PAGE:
Both activities have contributed to provide the scientific basis for the development of international animal welfare standards and guidelines.

Technical Assistance and Capacity building activities

The BTSF Program and TAIEX are the main instruments for capacity building. Additionally, twinning projects have been used in the context of the Neighbourhood Policy.

The BTSF program targets officials in non-EU countries exporting food and animals to the EU. The trained officials are then responsible to disseminate the acquired knowledge and implement cascade trainings.

The BTSF has been delivering capacity building to non-EU countries through:

1.BTSF World, dedicated and organised in non-EU countries, such as regional workshops 27 and Sustained Training Missions 28 ;

2.Integration of non-EU officials into training sessions organised for the EU;

3.E-learning modules.

The topics covered by the BTSF have ranged from basic scientific principles to specific EU legislation and OIE standards on animal welfare, in particular on slaughter and transport. Between 2004 and 2015, BTSF World activities dedicated to animal welfare reached around 1.000 participants from non-EU countries.

TAIEX supports the administration in all candidate and neighbourhood countries for the approximation, transposition and enforcement of EU legislation 29 .

Between 2004 and 2015, TAIEX funded over 60 animal welfare projects, with over 40 workshops and 16 expert missions. A successful example of these workshops has been the one which took place in Lebanon 30 , in 2015. The workshop, organised in cooperation with the OIE, aimed at improving animal welfare during transport and at slaughter.

In the period reviewed, animal welfare was included in twinning projects in particular with Balkans countries and Ukraine.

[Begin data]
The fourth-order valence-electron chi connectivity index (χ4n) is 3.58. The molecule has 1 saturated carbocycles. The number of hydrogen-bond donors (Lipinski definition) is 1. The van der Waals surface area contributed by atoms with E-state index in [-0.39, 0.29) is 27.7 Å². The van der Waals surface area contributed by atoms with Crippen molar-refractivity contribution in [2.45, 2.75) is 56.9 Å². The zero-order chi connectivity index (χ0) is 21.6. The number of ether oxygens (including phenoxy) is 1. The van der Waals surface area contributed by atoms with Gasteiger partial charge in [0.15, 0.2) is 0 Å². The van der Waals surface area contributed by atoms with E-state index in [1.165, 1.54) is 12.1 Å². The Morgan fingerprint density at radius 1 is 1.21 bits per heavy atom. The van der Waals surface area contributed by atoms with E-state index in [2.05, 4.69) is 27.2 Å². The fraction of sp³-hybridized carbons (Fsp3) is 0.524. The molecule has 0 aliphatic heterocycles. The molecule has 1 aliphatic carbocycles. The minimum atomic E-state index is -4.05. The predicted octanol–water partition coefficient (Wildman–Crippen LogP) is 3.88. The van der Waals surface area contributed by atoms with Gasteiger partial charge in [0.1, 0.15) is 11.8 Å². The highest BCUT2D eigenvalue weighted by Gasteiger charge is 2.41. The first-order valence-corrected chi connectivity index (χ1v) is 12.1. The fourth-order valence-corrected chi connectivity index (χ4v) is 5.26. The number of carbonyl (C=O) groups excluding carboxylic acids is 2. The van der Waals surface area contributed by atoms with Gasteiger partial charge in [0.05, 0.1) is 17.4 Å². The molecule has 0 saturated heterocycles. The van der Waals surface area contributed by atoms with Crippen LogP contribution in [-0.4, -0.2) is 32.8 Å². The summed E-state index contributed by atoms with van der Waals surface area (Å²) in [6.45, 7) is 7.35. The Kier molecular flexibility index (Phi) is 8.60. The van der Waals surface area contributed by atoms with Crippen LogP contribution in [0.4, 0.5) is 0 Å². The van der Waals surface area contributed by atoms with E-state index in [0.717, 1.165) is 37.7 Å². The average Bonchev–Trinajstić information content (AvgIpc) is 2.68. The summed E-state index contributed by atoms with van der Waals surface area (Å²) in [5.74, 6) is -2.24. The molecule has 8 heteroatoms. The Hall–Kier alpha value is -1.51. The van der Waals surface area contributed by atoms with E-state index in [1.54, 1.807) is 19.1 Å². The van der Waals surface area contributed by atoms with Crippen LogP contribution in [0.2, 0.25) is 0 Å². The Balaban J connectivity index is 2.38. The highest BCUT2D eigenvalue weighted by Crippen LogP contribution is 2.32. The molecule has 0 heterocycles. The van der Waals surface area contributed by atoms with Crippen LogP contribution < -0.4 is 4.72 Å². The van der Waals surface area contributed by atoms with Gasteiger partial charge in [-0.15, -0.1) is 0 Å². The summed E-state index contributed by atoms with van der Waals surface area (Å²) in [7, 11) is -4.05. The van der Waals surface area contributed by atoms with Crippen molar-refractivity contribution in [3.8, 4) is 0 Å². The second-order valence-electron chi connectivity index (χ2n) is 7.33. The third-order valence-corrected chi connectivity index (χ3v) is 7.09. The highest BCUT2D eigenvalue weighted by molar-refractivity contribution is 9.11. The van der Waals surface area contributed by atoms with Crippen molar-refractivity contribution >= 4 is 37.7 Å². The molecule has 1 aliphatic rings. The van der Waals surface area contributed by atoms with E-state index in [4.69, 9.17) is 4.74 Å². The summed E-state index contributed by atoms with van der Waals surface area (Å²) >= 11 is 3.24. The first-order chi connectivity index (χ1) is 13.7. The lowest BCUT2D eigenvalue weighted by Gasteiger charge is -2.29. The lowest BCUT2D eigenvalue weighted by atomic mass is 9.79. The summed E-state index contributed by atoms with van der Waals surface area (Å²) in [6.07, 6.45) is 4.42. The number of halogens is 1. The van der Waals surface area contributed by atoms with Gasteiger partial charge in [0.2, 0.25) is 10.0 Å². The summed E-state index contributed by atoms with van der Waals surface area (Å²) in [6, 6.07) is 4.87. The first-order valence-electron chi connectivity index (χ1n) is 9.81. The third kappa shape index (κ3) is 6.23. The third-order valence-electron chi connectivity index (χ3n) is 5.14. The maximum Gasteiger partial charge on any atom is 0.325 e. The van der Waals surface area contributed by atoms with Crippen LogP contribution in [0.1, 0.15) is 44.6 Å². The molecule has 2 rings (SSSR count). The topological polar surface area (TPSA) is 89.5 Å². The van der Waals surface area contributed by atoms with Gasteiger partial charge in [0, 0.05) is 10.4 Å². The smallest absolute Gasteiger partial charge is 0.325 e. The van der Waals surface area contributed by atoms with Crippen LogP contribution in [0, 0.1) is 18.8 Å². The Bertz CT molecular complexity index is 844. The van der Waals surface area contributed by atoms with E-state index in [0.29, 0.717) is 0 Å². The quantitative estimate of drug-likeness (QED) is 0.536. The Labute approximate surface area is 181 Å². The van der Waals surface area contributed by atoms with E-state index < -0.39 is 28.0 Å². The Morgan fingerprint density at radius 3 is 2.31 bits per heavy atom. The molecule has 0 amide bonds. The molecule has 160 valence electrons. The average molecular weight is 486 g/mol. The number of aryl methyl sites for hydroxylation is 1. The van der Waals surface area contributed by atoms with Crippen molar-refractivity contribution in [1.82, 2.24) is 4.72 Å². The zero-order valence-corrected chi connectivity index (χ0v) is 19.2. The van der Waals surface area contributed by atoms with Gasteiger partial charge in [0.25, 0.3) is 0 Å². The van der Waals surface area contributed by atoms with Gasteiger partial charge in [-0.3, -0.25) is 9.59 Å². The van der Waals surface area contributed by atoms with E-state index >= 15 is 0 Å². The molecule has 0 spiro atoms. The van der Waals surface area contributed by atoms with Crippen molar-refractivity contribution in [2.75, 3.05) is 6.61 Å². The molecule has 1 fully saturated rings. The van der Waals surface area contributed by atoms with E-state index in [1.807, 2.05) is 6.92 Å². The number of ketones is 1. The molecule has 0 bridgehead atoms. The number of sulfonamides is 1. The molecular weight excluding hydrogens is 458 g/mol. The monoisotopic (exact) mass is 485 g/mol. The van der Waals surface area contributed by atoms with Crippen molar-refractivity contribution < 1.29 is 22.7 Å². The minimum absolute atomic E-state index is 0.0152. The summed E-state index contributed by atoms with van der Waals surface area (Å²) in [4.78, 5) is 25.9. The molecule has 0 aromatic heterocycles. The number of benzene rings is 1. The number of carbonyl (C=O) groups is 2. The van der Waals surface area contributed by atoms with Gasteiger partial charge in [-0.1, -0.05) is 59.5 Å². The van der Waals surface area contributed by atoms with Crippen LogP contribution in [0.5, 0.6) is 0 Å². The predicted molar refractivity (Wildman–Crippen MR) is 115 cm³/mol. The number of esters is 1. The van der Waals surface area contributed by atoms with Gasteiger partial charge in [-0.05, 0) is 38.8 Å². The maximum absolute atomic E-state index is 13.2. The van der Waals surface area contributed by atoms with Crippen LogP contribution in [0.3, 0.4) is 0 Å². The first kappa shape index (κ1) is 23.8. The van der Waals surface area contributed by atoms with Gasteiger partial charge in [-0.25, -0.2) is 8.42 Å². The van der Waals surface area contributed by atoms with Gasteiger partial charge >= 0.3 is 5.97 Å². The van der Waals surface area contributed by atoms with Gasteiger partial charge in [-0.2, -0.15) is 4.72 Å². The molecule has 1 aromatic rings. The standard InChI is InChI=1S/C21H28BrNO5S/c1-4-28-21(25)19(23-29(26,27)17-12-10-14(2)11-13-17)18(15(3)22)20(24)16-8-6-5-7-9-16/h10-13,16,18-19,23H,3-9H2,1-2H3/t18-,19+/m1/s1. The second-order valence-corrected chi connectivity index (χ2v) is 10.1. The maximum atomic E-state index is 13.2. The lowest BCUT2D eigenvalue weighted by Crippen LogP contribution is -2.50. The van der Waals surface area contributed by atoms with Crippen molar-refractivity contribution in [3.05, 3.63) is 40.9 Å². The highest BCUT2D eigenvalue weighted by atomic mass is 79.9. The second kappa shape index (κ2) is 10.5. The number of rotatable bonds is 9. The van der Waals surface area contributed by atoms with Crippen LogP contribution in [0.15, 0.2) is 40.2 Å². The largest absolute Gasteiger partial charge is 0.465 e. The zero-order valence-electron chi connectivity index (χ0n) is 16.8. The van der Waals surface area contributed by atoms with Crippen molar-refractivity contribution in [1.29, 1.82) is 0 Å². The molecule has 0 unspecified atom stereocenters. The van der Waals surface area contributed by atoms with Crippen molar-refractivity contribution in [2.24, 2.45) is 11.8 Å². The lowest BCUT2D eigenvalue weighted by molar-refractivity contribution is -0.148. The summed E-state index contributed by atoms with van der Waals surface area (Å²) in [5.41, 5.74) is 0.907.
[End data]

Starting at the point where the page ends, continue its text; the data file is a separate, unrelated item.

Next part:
3.5.IMPACT ON COMPETITIVENESS

This section assesses to which extent animal welfare international activities have contributed to improving the level playing field at global level between EU and non-EU producers.

The study has evaluated the competitiveness of EU sectors influenced by animal welfare standards as well as the impact of compliance of animal welfare standards on four key dimensions of competitiveness:

1.Productivity and cost competitiveness;

2.Market access;

3.Trade distortions;

4.Capacity to innovate.

The methodology applied for the analysis of competitiveness has been based on four key sources of information: i) available literature, ii) interviews with EU business associations, iii) trade flows, iv) two dedicated surveys targeted at EU and non-EU operators in selected non-EU countries.

Based on the limited number of responses to the surveys, it seems that EU and non-EU operators have a very different perception of the impact on competitiveness of animal welfare standards.

Productivity and cost competitiveness

The results of the surveys suggest that the compliance with animal welfare legislation/standards implies higher production costs for operators regardless of their geographical position.